Long before Interstate 5 was built, Pacific Highway, later designated U.S. Highway 99, became our "Main Street" not only through the State of Oregon, but from Mexico to Canada. Unlike I-5, U.S. Highway 99 went through towns and small communities along its path, bringing them the means to connect with the rest of the state and nation.
Jo-Brew takes us on a trip, south to north, beginning at the California-Oregon border, as the highway continues its climb through the Siskiyou Mountains. We then go down through the connected valleys where economies were built on orchards, forests, farm lands, recreation and businesses built to support the growing reliance on the automobile and commercial truck traffic that used it daily to deliver people and products to their destinations.
OREGON'S MAIN STREET: U.S. Highway 99 "The Stories" takes us along this route today, but it is filled with the stories of those who grew up, worked, played and raised their families in the communities along its path. Over 150 individuals shared their stories, some in the form of old letters and diaries, but most in first-person accounts through interviews, letters, email and even phone calls all done personally by Jo-Brew.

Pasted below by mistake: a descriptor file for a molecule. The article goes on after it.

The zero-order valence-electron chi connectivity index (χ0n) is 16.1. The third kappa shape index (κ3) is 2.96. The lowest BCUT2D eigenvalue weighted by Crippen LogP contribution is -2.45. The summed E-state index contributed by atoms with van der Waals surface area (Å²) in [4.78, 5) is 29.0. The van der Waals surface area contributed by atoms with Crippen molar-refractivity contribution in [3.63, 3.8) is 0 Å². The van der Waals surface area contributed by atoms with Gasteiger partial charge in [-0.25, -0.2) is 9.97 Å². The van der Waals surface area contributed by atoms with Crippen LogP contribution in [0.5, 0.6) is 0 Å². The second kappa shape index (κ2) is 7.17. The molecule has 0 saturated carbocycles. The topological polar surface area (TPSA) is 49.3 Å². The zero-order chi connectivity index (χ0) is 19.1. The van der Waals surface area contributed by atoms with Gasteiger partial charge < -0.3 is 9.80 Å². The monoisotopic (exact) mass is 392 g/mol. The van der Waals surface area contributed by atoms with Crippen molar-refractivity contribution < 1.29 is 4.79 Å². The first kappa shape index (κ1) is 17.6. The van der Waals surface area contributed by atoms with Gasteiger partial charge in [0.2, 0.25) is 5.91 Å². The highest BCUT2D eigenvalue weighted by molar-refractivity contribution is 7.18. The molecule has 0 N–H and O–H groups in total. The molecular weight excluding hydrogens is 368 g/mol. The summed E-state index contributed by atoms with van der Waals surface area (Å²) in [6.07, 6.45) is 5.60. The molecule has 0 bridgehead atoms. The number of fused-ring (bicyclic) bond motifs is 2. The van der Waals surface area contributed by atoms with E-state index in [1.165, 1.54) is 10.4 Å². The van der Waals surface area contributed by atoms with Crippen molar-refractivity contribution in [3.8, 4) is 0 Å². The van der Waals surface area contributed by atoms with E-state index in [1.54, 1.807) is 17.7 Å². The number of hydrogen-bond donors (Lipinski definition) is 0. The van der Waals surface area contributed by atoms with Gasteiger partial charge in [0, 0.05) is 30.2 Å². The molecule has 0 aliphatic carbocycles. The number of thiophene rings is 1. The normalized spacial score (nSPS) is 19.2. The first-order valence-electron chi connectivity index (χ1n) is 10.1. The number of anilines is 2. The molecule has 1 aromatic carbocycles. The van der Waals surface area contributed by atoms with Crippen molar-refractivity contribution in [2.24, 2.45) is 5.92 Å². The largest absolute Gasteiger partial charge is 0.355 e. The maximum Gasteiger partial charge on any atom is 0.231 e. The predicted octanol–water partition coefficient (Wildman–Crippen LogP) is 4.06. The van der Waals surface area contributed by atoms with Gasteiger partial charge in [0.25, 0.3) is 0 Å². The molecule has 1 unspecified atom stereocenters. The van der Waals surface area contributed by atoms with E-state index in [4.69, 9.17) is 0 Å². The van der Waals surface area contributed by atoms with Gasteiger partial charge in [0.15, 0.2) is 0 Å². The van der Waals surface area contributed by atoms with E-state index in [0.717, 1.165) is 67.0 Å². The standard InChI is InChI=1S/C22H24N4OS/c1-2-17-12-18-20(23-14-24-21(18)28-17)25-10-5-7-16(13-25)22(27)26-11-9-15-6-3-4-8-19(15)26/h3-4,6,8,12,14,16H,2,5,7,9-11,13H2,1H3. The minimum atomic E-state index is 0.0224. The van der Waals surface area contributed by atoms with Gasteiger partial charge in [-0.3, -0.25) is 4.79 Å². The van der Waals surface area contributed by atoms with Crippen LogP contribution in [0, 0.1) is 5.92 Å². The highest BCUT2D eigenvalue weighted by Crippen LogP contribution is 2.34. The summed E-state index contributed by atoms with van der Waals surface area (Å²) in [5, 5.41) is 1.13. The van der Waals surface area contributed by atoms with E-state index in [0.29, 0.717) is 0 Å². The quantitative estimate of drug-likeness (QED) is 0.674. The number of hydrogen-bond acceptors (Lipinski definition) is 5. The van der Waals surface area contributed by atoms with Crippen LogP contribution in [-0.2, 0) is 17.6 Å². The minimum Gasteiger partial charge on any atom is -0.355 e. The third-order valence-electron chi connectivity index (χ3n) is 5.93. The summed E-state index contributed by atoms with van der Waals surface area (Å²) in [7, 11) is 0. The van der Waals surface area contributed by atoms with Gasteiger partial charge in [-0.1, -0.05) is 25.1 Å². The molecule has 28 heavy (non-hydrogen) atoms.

Nearing completion is her companion book, "The History" which she is allowing me to co-author. It will contain more stories and insights into these same communities along the route of U.S. Highway 99 that connect with their earlier histories. For those who love old pictures, you will be treated to many more than we were able to include in "The Stories," too.
So, climb on-board Jo's little red Rambler and let's take a ride up Oregon's "Gut," or, if you're too young to remember driving "the Gut" in your own hometown, let's take a drive on "Main Street Oregon."
Pat Edwards, author
Sawdust and Cider; A History of Lorane, Oregon and the Siuslaw Valley (1987 & 2006)
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About the Author
Her memories of life along U.S. Highway 99 and her interest in Oregon history pushed her to write the story of the importance of the road and of the people affected by its presence through the state, but it is the stories of the people who tell it best. These stories don't tell every facet of life along its path, but sketch a lifestyle that others will color in with their own memories.